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I’m recommending that you get the “Deluxe” hosting, simply because “Economy” only holds one website, whereas “Deluxe” can hold an “unlimited” amount.   If you feel like you’re going to go over ten websites, though, please please please get a HostNine reseller account.

 

3.   HostNine.  I feel like this company doesn’t get talked about enough.  They are awesome.  I love their Reseller Hosting and recommend it to everyone I know who has more than one domain (website) they own, but their Basic plan is also awesome if you only have one website.   I have never had any problems with them, they have great support, and they are my # 1 choice.   They have Softalacous/ CPanel, and WordPress install is amazingly simple.   So there.

4.  Domain.com is also a great option, and they also have the “mid-level” plan where you can put multiple domains on there for about $6/ month.   They will even give you a free domain with hosting, so that’s always nice.

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5.  InMotion

This one has recently moved from being near the bottom of the list because I heard from a colleague that InMotion is surprisingly cool about their WordPress support.

In case you’re wondering, InMotion is a lesser known hosting company, but it is rapidly growing in popularity. The company boasts 99.9% uptime and has excellent customer service. Apart from telephone consults, InMotion also offers instant messaging support, which is useful for those who prefer not to talk on the phone.

InMotion also uses cPanel, making it very easy to manage all your website needs. This also includes easy to use installation of all the most common platforms, including WordPress and Joomla, among others.

While this host is slightly more expensive than many of the competitors, it does offer a 90 day money back guarantee, which should ease your mind about trying them out. It should also be noted that their smallest package allows you to install two websites, while most hosts will only allow one on their smallest packages.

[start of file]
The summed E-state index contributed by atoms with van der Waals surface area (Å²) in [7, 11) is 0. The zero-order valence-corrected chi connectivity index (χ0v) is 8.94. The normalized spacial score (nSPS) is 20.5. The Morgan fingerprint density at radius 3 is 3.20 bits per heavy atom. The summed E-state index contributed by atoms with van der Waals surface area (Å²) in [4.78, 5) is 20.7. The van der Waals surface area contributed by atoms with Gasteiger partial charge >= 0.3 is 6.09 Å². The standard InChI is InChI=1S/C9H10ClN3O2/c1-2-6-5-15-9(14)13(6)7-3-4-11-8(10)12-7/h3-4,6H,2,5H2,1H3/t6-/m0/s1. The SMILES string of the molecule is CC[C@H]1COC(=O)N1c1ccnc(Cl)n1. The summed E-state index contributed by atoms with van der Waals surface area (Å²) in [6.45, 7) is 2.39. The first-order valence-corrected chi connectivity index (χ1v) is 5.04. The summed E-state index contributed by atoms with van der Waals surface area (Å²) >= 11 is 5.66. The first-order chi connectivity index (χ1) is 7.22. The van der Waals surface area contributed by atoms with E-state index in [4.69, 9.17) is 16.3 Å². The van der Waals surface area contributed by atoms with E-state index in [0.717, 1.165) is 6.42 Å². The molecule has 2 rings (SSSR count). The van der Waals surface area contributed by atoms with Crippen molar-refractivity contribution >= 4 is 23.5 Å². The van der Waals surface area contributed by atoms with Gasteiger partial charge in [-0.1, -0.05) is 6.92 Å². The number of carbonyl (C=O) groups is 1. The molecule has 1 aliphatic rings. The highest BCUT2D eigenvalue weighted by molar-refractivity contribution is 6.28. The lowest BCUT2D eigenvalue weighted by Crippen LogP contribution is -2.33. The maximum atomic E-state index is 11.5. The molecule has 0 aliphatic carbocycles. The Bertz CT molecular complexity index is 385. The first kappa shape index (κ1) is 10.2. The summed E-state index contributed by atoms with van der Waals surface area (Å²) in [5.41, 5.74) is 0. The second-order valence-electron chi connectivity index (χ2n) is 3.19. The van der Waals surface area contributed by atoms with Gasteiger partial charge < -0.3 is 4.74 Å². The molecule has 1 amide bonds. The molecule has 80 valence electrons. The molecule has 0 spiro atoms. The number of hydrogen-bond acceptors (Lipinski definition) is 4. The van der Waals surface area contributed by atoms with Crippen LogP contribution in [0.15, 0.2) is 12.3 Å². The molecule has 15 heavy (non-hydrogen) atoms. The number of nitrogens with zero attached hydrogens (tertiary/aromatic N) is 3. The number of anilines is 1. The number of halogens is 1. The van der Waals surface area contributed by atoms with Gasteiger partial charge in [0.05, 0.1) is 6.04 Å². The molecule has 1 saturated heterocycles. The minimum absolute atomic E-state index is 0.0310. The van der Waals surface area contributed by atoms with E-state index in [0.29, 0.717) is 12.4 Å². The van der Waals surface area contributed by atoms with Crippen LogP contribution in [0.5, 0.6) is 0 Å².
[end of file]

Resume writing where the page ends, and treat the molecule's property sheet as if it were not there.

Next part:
6.  FatCow

This hosting company has been around since the late ‘90’s and has plenty going for it. FatCow gives you a lot for the price, including free setup and domain names, a free website builder and a guarantee for your money back in 30 days. There are other extras included, such as email management, blog and forum software and poll/survey software, all of which is included in their bonus features bundle.  Also, in case this is important to you, they are powering at least part of their company with wind technology.

FatCow also has a special method of ensuring that your site doesn’t go down, by providing “Load-Balancing” where your site has multiple entries from different servers. If one goes down, another will direct traffic your way. This helps ensure that you are always up and running.

FatCow doesn’t use cPanel, but a different control panel called H-Sphere. If you are already familiar with cPanel, this can definitely be a downside to working with them, but it is a fairly simple to use control panel and can be learned quickly.  FatCow is at the bottom of this list because I’m not nuts about their server speeds (to you, this means your site doesn’t load quickly, and this bugs me).